UBS pays $545 million over FX and rate fraud

UBS, Switzerland's largest bank, says that it will plead guilty to fraud in the US for manipulating benchmark interest rates and pay $545 million in fines and penalties.

UBS pays $545 million over FX and rate fraud
Photo: Martin Abegglen

A 2012 agreement between the bank and US authorities to drop charges over the so-called Libor scandal had been overturned by officials, the bank said in a statement issued on Wednesday.

UBS said it had agreed to plead guilty to one count of fraud in connection with manipulation of the Libor rate, pay a $203 million fine and accept a three-year term of probation.

UBS was fined 1.4 billion francs ($1.49 billion) in 2012 by Swiss authorities for its part in manipulating the benchmark rate.

The Board of Governors of the Federal Reserve System and the Connecticut Department of Banking also jointly issued a finding that UBS engaged in “unsafe and unsound business practices” relating to its foreign exchange business.

UBS said it had not been criminally charged with regard to its FX operations but it is to pay the Fed a penalty of $342 million and has agreed to “undertake a series of remedial measures”.

“The conduct of a small group of employees was unacceptable and we have taken appropriate disciplinary actions,” UBS Chairman Axel Weber and CEO Sergio Ermotti said in a joint statement.

They said that UBS “self-detected this matter” and reported it to the US Department of Justice and other authorities.

“Our actions demonstrate our determination to pursue a policy of zero tolerance for misconduct and a desire to promote the right culture in our industry”.

UBS said it continues to cooperate with ongoing investigations, including investigations of individuals by American authorities.

Despite the significant penalties, UBS said it had already made provisions for the payments and said there would be no financial impact on second quarter 2015 results.

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How to avoid the most common online scams in Switzerland

Swiss authorities are warning the public against the most common current online, telephone and postal scams and issuing useful advice on how to avoid these shady schemes.

How to avoid the most common online scams in Switzerland
Beware of scams circulating in Switzerland. Photo by Greg Baker / AFP

The number of attempts to extort money from unsuspecting individuals is on the rise in Switzerland, and the National Cyber Security Centre (NCSC), as well as other authorities, are advising the public to be vigilant of any scheme asking for bank account or credit card numbers.

These are some of the most common scams that should ring alarm bells:

Tax arrears

Geneva officials have alerted taxpayers not to fall victim to telephone scams where the callers identify themselves as employees of the cantonal tax office. The person is told that he or she owes money for unpaid taxes, and callers demand the number of the bank account to withdraw the amount owed.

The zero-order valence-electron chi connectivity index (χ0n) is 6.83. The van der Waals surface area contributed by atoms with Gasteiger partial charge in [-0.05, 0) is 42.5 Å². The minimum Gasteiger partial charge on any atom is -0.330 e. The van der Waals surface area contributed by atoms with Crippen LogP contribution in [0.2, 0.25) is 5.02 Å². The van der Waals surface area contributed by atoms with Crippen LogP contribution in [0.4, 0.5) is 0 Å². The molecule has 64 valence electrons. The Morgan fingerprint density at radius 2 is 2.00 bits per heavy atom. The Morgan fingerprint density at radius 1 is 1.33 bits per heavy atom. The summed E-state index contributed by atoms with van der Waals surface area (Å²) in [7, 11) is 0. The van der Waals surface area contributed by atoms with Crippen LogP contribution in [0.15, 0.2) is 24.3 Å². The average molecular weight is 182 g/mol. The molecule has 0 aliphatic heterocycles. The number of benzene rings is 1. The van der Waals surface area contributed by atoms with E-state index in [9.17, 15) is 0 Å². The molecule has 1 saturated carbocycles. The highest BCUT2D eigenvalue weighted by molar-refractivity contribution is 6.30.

In case the taxpayer refuses, fake employees threaten the victim with a 200,000-franc fine. If the person is elderly — often the most vulnerable victim — the scammers exert pressure by saying their social security payments will be suspended until payment is made.   

Geneva authorities urge the public to inform the police if they receive such a phone call.

READ MORE: Switzerland: Zug residents receive fake letters telling them to quarantine

Package delivery against payment

You may receive an email, supposedly from well-known parcel delivery services, notifying you that a package addressed to you will be delivered once payment is made.

The parcel notification email contains a link to a page asking for credit card details or to activate a service on the mobile phone by sending a text message.

IT support

A caller pretending to be an employee of Microsoft or another IT company tells you that your computer is infected with a virus and new software has to be installed.

The aim of these cyber-attackers is to trick you into downloading a program that will give them access to your computer. 

In most cases, the callers will also try to sell you software licence or another service by asking for your credit card information.

Competitions and prizes

You may get emails, allegedly from well-known Swiss retailers, promising you vouchers for expensive prizes. But in order to receive them, personal data such as credit card details, name, email address, and mobile phone number have to be entered on a fake website.

The fee is immediately charged to your credit card and, unbeknownst to you, you will take out an expensive long-term subscription to a product or service you may or may not get.

The list of all the current scams in Switzerland is here.

If you receive any of the above or similar messages by post, email or phone, the NCSC advises to:

  • Ignore these messages by hanging up the phone and / or deleting emails, moving them to the Spam folder
  • Never give out your credit card number or bank account information to people you don’t know
  • If you did give your card number, contact your credit card company immediately to have the card blocked. Likewise, if you gave out your banking details, get in touch with your bank.
  • In the event of financial loss, the NCSC recommends filing a criminal complaint with the cantonal prosecution authorities. You can search for police stations in your area and their telephone numbers on the Police website.

A good rule to remember is that if an offer or a deal sound too good to be true, or if threats and pressure are involved, they are more than likely scams.

READ MORE: Swiss public warned about fake emails sent from banks and police